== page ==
Earlier article
Cop recalls his bagging of Bigfoot
by Doug Clark, The Spokesman-Review -- August 3, 2004

Deputy learned critter human after all, Doug Clark says.

Iain Ashley has been in law enforcement just four years. But already, the 24-year-old Stevens County sheriff's deputy owns a claim to fame that will probably stick to him for the rest of his career. He's the cop who caught Bigfoot.

Ashley, alas, won't get the book and movie deals one might expect from such an apprehension.

Maybe if it "had been something a little more paranormal," says the officer. "But I don't think Hollywood cares about a guy catching a kid in a monkey suit."

For purposes of sheer hilarity, however, Ashley's encounter with the unknown one night in June is priceless.

The lawman's shaggy suspect turned out to be a 15-year-old prankster who, with help from several buddies, was trying to further the Bigfoot myth by prowling the shoulder of Highway 395 near Loon Lake during the dead of night.

Who says kids don't have enough to do?

"It was the real deal gorilla suit," says Ashley, "with fake fur, gorilla gloves and everything. I think they told me they'd gotten it from a cousin."

The lads had apparently pulled this stunt a number of times throughout spring and early summer. Their hard work paid off, evoking a number of reports from mystified witnesses.

Ashley took one such report during the wee hours on Easter. He was filling his patrol car at a Loon Lake gas station when the driver of another car ran up and announced: "A gorilla just tried to jump on the hood of my car."

You don't hear something like that every day – even in Stevens County.

"I've had calls where people see things in the sky," says Ashley, adding that one UFO he investigated turned out to be the light on top of a rock crusher.

Ashley jumped into his cruiser. He roared off to the site of the alleged gorilla sighting. He thought he spotted movement in the brush about 300 yards away, but nothing worthy of an "X-Files" episode.

In the ensuing weeks, buzz about Bigfoot continued. Ashley was curious, but he never dreamed he'd crack the case.

That happened about 2 a.m. one morning as Ashley headed home. He turned a little corner near Granite Point. There in his headlights was a sight he will not soon forget: Bigfoot, swinging his arms and shambling along the other side of the highway.

Ashley made a U-turn. He switched on his light bar and chirped his siren.

"All of sudden Bigfoot started running away," says Ashley.

The deputy followed, soon realizing that this Sasquatch was not quite in the "Harry and the Hendersons" league. Bigfoot "started running up this hill and not doing very well. That kind of gave it away."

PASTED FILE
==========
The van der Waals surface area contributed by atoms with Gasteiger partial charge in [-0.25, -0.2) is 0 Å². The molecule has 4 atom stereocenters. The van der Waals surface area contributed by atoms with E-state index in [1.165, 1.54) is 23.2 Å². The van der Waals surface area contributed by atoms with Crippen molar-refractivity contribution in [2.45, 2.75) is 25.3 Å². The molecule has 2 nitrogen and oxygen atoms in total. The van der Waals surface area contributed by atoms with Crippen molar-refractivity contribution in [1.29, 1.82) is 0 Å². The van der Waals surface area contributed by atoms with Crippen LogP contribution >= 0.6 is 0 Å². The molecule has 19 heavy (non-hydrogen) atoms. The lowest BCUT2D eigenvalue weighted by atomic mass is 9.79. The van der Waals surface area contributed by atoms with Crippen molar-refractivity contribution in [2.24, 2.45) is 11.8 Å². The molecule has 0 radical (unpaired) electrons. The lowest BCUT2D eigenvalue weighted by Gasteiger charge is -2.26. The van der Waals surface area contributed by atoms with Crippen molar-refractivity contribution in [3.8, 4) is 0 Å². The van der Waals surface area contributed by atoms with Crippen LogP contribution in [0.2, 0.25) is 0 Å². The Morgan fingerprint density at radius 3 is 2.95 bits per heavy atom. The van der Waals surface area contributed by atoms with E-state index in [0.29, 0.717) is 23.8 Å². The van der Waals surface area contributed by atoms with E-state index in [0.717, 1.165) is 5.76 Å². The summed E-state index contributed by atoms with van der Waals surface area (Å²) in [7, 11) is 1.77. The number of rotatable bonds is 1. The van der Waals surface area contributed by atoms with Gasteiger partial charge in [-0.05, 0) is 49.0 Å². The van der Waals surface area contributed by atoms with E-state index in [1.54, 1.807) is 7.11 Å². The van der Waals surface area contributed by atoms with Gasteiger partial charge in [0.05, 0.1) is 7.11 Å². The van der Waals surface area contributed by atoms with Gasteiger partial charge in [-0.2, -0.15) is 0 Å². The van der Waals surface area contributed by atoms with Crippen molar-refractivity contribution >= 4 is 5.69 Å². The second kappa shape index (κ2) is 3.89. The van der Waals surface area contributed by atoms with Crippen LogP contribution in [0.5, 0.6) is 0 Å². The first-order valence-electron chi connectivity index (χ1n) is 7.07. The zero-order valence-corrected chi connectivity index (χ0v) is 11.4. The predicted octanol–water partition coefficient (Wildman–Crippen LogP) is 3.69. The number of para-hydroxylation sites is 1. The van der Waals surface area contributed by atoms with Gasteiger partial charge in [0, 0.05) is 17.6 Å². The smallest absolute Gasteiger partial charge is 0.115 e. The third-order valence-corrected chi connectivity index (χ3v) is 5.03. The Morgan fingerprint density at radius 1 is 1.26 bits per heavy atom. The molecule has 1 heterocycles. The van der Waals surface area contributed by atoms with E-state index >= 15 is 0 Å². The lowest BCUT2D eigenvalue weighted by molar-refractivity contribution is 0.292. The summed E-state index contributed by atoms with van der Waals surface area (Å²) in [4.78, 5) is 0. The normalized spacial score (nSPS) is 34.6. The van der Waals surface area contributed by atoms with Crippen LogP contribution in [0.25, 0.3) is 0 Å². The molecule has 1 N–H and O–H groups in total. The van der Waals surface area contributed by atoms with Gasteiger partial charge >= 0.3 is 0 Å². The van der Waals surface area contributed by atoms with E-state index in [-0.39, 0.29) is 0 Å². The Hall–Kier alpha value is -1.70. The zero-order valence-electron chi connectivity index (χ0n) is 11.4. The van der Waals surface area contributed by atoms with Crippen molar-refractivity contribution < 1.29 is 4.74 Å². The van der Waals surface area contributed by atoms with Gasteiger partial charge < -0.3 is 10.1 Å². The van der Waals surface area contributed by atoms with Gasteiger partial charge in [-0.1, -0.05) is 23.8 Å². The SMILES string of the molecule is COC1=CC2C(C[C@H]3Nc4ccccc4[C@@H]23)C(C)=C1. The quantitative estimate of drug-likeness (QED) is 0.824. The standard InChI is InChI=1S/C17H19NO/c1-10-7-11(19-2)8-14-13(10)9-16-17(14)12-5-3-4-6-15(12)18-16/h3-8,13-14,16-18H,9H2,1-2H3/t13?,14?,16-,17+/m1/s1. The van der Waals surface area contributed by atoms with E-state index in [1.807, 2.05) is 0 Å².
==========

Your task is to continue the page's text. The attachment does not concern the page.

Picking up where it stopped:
Ashley, closing in, hollered for whatever it was to stop. It did. A few moments later, the Loon Lake Ape Boy was unmasked.

Two of the lad's accomplices eventually stumbled sheepishly from the woods. They confessed to being Bigfoot's traffic spotters. They even had a campsite. Another young man was not so brave. He "took off running towards Pend Oreille County," says Ashley. "I don't know where he stopped."

Ashley asked why. "We just thought it would be funny," answered one.

Good point. Even so, they should have known better.

Stevens County has more armed yahoos than Iraq. And every one of them would sell his remaining teeth to be the dude who bagged Bigfoot.

There was no real crime committed. Until Congress passes the Bigfoot Identity Theft bill, our hands are tied. So Ashley called for a state trooper who took the boys back home to Spokane Valley.

Because they are juveniles, Ashley would not release their names. Hopefully they will read this and give me a call. The public has a right to hear Bigfoot's side of the story.

It's not like they have anything to be ashamed about. In fact, Ashley says the bogus Bigfoot asked him for a critique of his performance. "You were very convincing," Ashley told him. "Other than the fact that you're 5-foot-8 and don't run very fast."

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This forum will sometimes contain copyrighted information, however, it is placed here under Title 17

Not withstanding the provisions of sections 106 and 106A, the fair use of a copyrighted work, including such use by reproduction in copies or phonorecords or by any other means specified by that section, for purposes such as criticism, comment, news reporting, teaching (including multiple copies for classroom use), scholarship, or research, is not an infringement of copyright.